The dragon beat its wings and a hundred warriors fell. It threw back its head and breathed fire at the rafters. The great beams collapsed, crushing burning men who milled about below. The dragon rose onto its hind legs and took off through the roof. The sound of fire roared in the boy’s ears. As the dragon took flight the great hall fell, a heap of smouldering charcoal.

“Where are we headed?” the boy yelled into the dragon’s tufted ears.

“Home. The end is always home,” the dragon replied, its great voice husky. “You were born out of place. I came to fetch you.”

“Am I a dragon?” the boy screamed.

“Not yet,” the dragon answered. “But in time you will be. You have good genes, and the capacity to learn. Hold tight now!”

And with that, he wheeled towards the west and burst through the sunset.

 *

“That has to be traditional,” I tell Chapin, laughing. “Or was it your father’s?”

“As a matter of fact,” Chapin grins, “It was. What we need now is a golden eagle or a flaming dragon to lift us from this roof!”

“My turn.” I’m shocked at the sound of Roberto’s voice. Chapin is too. Even Roman, who is deaf, turns in amazement.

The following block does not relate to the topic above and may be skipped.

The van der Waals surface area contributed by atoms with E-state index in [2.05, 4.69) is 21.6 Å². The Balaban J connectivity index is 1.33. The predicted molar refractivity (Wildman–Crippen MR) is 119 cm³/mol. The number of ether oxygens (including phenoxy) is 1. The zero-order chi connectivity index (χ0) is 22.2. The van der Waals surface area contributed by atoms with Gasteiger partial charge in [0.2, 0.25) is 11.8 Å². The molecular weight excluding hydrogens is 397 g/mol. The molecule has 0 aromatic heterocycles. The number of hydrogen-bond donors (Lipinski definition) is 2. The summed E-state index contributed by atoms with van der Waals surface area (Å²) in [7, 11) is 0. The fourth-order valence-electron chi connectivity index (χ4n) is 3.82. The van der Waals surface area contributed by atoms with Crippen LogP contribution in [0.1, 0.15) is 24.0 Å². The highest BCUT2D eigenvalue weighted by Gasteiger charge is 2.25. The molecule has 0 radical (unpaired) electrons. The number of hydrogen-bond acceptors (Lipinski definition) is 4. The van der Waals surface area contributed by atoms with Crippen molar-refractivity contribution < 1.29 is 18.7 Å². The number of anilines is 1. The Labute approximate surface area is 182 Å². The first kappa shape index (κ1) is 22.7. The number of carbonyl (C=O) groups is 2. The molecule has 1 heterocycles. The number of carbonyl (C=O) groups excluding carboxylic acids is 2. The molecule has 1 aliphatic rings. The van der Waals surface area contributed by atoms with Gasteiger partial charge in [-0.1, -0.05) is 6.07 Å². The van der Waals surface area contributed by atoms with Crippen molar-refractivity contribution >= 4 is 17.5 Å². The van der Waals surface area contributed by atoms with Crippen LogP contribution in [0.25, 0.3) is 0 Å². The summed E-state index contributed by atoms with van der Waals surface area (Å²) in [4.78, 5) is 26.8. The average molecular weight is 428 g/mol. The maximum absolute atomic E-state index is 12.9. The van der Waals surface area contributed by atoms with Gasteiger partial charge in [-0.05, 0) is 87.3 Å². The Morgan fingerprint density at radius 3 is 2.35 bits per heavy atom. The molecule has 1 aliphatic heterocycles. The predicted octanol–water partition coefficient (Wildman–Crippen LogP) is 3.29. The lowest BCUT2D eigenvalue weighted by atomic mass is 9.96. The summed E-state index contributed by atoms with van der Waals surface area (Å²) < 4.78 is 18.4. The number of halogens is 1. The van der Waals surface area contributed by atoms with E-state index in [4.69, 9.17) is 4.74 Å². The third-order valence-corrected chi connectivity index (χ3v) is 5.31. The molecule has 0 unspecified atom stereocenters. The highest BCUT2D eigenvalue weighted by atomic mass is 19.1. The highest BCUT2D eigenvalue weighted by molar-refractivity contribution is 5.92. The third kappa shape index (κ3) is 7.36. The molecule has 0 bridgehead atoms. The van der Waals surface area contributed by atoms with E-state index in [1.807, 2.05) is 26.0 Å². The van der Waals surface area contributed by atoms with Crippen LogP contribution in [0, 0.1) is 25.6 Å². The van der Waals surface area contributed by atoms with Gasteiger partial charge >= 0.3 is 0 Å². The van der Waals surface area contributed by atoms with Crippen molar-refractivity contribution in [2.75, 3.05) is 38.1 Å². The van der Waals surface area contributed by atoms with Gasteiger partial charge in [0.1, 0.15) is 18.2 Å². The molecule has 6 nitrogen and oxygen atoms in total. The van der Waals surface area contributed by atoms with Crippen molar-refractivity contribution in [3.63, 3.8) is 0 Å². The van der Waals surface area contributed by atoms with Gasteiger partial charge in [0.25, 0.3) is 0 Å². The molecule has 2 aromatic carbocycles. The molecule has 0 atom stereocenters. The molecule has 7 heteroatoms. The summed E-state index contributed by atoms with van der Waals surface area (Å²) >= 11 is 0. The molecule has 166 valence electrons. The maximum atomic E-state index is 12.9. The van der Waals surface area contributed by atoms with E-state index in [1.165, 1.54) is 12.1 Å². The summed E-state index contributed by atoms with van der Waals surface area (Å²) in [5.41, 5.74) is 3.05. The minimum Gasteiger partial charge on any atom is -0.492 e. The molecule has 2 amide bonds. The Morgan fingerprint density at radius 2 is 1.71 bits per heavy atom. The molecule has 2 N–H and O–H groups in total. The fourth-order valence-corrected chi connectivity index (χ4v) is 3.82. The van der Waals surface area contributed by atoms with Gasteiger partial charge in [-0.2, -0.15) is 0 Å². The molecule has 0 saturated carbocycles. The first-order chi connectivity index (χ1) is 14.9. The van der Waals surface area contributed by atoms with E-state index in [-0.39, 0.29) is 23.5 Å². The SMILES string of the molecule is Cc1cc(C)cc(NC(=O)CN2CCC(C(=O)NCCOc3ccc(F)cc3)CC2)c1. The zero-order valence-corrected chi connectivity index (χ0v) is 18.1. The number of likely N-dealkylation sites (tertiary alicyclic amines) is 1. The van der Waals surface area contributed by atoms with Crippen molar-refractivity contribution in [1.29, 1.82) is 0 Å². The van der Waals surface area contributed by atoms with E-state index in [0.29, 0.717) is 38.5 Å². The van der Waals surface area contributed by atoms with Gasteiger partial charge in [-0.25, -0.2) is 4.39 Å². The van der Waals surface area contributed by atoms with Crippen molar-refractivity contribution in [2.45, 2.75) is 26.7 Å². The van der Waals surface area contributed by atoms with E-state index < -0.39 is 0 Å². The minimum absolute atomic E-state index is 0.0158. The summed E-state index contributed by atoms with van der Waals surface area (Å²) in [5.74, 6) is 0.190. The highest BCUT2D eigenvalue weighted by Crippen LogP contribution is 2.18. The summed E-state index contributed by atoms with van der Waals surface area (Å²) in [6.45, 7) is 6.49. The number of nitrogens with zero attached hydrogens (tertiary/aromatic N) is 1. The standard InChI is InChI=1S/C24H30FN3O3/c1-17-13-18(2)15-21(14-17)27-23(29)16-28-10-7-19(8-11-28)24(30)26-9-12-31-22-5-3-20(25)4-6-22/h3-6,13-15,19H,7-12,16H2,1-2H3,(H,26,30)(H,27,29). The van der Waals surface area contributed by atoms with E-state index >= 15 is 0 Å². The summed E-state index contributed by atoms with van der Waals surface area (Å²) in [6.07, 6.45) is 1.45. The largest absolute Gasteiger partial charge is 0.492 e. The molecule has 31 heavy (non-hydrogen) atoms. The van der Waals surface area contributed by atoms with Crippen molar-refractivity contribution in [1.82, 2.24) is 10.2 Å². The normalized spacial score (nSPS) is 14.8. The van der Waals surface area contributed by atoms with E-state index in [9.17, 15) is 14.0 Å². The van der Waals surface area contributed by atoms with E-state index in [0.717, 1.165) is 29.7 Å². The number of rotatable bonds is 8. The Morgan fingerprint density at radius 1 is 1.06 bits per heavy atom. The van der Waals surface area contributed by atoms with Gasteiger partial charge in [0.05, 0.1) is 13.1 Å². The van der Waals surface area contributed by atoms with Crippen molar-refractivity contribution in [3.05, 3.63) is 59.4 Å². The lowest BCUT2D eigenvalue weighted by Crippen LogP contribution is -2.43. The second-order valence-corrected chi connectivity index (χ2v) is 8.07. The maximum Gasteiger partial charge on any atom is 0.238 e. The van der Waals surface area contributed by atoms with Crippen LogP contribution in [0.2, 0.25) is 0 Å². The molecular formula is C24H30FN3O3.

“Let me tell my story,” says Roberto, voice husky as a dragon’s, but much softer. “When the fires tore through our home the roof made a sound like breaking ice and I grew deathly cold. The flames lit up the sky, my sisters were ablaze, but I plunged into darkness. The Servants in black were flame illuminated while I receded. I fell through time, through dark and cold and space. I screamed but my voice rang hollow, then silent. I screamed but nothing came out of my mouth. All around me people were killing, dying, running, falling. I ran and ran and I know I was on fire, but the deep chill had me.

“I ran into the deep forest, where no light penetrates and everything is dark. The deep forest is so thick I couldn’t run further. I couldn’t stand up. I fell to a floor of pine needles and I didn’t move. It was so cold I didn’t think I could live, but I have, and I am here. On a rooftop, telling stories. Truly, I am a magi. I am a Storyteller, and I’m still alive.”

The three of us stare at Roberto in wonderment. Here we are telling myths and fables and in front of us sits Roberto, clutching the corrugated tiles that are a dragon’s mane, pressed close against the serpentine line of the gable. He is transformed, and he’s right: we’re still alive.

“Are we ready to continue?” Chapin asks, directly facing Roman.

Roman, who cannot hear, understands at once. He scrambles to his feet and leads the way onwards.